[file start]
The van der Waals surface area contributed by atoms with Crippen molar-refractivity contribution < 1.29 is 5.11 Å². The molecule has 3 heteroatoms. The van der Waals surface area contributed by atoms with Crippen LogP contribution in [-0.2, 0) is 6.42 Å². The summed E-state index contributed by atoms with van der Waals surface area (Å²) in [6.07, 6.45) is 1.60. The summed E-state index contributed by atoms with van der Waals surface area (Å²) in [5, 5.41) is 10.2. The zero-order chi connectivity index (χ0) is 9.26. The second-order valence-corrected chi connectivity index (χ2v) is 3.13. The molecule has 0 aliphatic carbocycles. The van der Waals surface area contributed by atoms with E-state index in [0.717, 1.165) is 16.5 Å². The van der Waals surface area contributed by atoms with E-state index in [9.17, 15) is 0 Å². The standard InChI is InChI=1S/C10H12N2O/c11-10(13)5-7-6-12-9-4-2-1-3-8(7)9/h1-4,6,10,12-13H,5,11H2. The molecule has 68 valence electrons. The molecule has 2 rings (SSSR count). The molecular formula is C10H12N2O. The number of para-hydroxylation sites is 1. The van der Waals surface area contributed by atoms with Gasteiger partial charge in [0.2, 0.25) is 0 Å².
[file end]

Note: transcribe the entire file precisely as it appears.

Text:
The van der Waals surface area contributed by atoms with Crippen molar-refractivity contribution < 1.29 is 5.11 Å². The molecule has 3 heteroatoms. The van der Waals surface area contributed by atoms with Crippen LogP contribution in [-0.2, 0) is 6.42 Å². The summed E-state index contributed by atoms with van der Waals surface area (Å²) in [6.07, 6.45) is 1.60. The summed E-state index contributed by atoms with van der Waals surface area (Å²) in [5, 5.41) is 10.2. The zero-order chi connectivity index (χ0) is 9.26. The second-order valence-corrected chi connectivity index (χ2v) is 3.13. The molecule has 0 aliphatic carbocycles. The van der Waals surface area contributed by atoms with E-state index in [0.717, 1.165) is 16.5 Å². The van der Waals surface area contributed by atoms with E-state index in [9.17, 15) is 0 Å². The standard InChI is InChI=1S/C10H12N2O/c11-10(13)5-7-6-12-9-4-2-1-3-8(7)9/h1-4,6,10,12-13H,5,11H2. The molecule has 68 valence electrons. The molecule has 2 rings (SSSR count). The molecular formula is C10H12N2O. The number of para-hydroxylation sites is 1. The van der Waals surface area contributed by atoms with Gasteiger partial charge in [0.2, 0.25) is 0 Å².